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Hard Candy (10/10)

by Tony Medley

There have been some movies that were mostly all talk. “Becket” (1964) was one. Of course it was talk between Richard Burton and Peter O’Toole. But it was talk, nonetheless. There were some horses. Someone (Becket) got killed. But it was mostly talk. “Who’s Afraid of Virginia Woolf” (1966) was all talk with no horses. Richard Burton again, with Elizabeth Taylor. Both films were highly entertaining. But, by and large, movies that consist mostly of talk are generally pretty much of a bore and waste the capabilities of the medium.

“Hard Candy” is basically all talk, but it is in the mold of “Becket” and “Virginia Woolf,” because it is mesmerizing. 14 year-old Hayley Stark (Ellen Page, who was 17 years-old when the movie was shot) gets acquainted with 32 year-old photographer Jeff Kohlver (Patrick Wilson) online and, after some flirting, meets him at a local coffee shop. They have some sharp conversation. She is very cute and precocious. He, I guess, is hot. He needs a shave like most young leading men today. They seem to hit it off, and he invites her back to his apartment where they have more conversation. The adult-like relationship between a grown man and a girl barely into her teens is uncomfortable.

At this point, approximately 15 minutes into the 99 minute movie, it’s talk and not overly compelling. There is some tension because you are pretty certain that Jeff has ulterior motives. I mean, what is there about a 14 year-old girl that could interest a normal 32 year-old man except perversion? Clearly, something bad is about to happen here. We can see that Jeff has a hidden agenda. But what about Hayley?

From that point on, this is a film that surprises you and keeps you on the edge of your seat. It’s as good a “psychological thriller” as you could hope to see. There are some scenes that will make you squirm, even though there is nothing graphic. It’s all just talk. Just Jeff and Hayley. But what talk! Tension mounts with every scene.

Often music is used to remind the audience that a movie is scary and tense or to warn the viewer that something is about to happen. This film has no background music. None is needed. The tension is created by the acting and the dialogue and the direction. Because it’s all talk, the entire film hinges on how Page and Wilson execute their roles. With apologies to Carly Simon, I can’t imagine anybody doing it better.

“Hard Candy” is based on real-life occurrences in Japan, which came to the attention of producer David Higgins, who asked Los Angeles stage writer-director Brian Nelson to write a script. Because Nelson writes for the stage, it is staged like a play. In his feature film debut, director David Slade, a music video director, recognized that the play-like staging needed no alteration to make it into a film, because the script is so taut and convincing. He directs with a deft, intuitive feeling for the mood. He says that he used the color palette, the tone and the density, as almost a third character, “it was going to do a lot of storytelling when very little was being said and very little was being done.” Enhanced by the lack of music, it establishes itself as a one-of-a-kind thriller.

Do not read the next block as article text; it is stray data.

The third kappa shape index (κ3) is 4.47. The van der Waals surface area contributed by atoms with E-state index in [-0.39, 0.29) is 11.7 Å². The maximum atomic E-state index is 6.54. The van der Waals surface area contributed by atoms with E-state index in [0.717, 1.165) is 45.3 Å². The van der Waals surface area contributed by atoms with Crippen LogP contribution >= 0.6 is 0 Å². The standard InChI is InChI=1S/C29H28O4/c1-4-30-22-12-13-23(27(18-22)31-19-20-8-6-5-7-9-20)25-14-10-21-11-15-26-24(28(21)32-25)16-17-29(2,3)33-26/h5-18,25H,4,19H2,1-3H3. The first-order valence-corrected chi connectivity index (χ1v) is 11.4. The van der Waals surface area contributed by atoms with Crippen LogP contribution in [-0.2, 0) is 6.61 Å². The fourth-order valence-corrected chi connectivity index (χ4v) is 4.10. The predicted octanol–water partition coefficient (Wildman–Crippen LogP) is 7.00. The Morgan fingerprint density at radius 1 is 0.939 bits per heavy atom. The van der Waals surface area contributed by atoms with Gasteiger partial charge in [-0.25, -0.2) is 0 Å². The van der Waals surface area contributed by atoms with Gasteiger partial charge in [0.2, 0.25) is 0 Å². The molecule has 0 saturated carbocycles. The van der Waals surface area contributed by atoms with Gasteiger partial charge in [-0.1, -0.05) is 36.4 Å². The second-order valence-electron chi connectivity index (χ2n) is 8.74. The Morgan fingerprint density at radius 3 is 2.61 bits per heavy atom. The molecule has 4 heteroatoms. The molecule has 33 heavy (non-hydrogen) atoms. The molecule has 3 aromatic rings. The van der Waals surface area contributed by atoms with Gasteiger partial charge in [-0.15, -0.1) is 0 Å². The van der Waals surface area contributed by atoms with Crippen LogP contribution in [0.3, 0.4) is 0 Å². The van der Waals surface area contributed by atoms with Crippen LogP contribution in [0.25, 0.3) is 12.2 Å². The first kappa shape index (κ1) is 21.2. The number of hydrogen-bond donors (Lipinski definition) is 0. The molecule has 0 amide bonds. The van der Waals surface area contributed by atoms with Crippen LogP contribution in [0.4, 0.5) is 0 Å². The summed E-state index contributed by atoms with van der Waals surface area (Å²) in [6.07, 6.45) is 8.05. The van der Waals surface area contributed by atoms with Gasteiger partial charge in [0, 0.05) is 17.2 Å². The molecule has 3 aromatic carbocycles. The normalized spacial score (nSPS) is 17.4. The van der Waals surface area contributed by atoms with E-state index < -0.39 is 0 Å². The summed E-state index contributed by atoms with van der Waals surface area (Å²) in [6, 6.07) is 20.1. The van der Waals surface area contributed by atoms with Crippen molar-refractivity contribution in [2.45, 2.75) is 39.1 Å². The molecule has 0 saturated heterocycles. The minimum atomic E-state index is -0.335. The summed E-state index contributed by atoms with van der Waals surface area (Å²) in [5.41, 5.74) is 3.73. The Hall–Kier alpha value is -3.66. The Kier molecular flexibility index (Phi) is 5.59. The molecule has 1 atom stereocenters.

Unlike most movies, this was shot in sequence, except for the opening coffee shop scenes, and in only 18 days. There were no stunt doubles. Even though you suspect that Jeff is an ephobophile (let’s clear something up; a pedophile is someone who is sexually attracted to a prepubescent child; an ephobophile is someone attracted to a postpubescent youth) and that Hayley is a victim, appearances are so deceiving that you’re never sure who is good and who is bad and for whom you should be feeling sympathy. My guest was a woman who sympathized with Jeff. I sympathized with Hayley, although I wavered back and forth, as I’m sure my guest did.

Wilson does a wonderful job as the photographer/ephebophile. But the key to the film is Page. Slade tested between 250 and 300 young actresses before he saw a video of Canadian actress Page. “It was a terrible quality MPEG,” he says. “Ellen had recently shaved her head for a role, so for all intents and purposes I was looking at this little boy doing this reading without any direction at all. Yet she was head and shoulders above everybody else. She was just raw ability, and very passionate and articulate; she emotionally believed the character.” Page is so good that if she doesn’t get an Oscar nomination, something’s wrong (well, after the last three or four years of Oscar we know something’s wrong, don’t we?). It’s stunning to see this young actress mesmerize the audience with her performance. In fact, I’d give this film at least five nominations. In addition to best actress, Wilson for best actor, Slade for best director, Nelson for best original script and best picture.

I’m a critic, not a reviewer. I’m paid to criticize, not to synopsize the story (thereby ruining it for the reader). There are a few plot holes, but that’s to be expected; this is a movie, after all. Even so, I can’t think of anything to criticize in this movie.

April 5, 2006